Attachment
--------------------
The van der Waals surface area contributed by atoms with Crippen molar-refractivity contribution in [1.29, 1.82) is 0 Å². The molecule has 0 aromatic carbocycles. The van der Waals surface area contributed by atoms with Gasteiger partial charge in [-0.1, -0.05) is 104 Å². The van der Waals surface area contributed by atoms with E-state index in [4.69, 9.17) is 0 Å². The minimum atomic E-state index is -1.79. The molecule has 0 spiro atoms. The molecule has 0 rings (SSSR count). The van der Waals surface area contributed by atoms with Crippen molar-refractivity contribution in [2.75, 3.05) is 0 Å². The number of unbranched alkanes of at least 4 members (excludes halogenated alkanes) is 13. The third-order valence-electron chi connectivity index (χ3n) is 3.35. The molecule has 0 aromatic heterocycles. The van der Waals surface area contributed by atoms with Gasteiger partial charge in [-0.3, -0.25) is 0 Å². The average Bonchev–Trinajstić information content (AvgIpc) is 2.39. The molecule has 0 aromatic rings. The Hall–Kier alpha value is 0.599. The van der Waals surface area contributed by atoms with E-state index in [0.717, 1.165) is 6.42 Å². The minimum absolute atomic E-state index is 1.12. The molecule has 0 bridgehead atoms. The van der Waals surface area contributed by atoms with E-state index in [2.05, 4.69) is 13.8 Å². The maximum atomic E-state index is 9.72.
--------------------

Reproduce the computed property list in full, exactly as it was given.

The van der Waals surface area contributed by atoms with Crippen molar-refractivity contribution in [1.29, 1.82) is 0 Å². The molecule has 0 aromatic carbocycles. The van der Waals surface area contributed by atoms with Gasteiger partial charge in [-0.1, -0.05) is 104 Å². The van der Waals surface area contributed by atoms with E-state index in [4.69, 9.17) is 0 Å². The minimum atomic E-state index is -1.79. The molecule has 0 spiro atoms. The molecule has 0 rings (SSSR count). The van der Waals surface area contributed by atoms with Crippen molar-refractivity contribution in [2.75, 3.05) is 0 Å². The number of unbranched alkanes of at least 4 members (excludes halogenated alkanes) is 13. The third-order valence-electron chi connectivity index (χ3n) is 3.35. The molecule has 0 aromatic heterocycles. The van der Waals surface area contributed by atoms with Gasteiger partial charge in [-0.3, -0.25) is 0 Å². The average Bonchev–Trinajstić information content (AvgIpc) is 2.39. The molecule has 0 aromatic rings. The Hall–Kier alpha value is 0.599. The van der Waals surface area contributed by atoms with E-state index in [0.717, 1.165) is 6.42 Å². The minimum absolute atomic E-state index is 1.12. The molecule has 0 bridgehead atoms. The van der Waals surface area contributed by atoms with E-state index in [2.05, 4.69) is 13.8 Å². The maximum atomic E-state index is 9.72.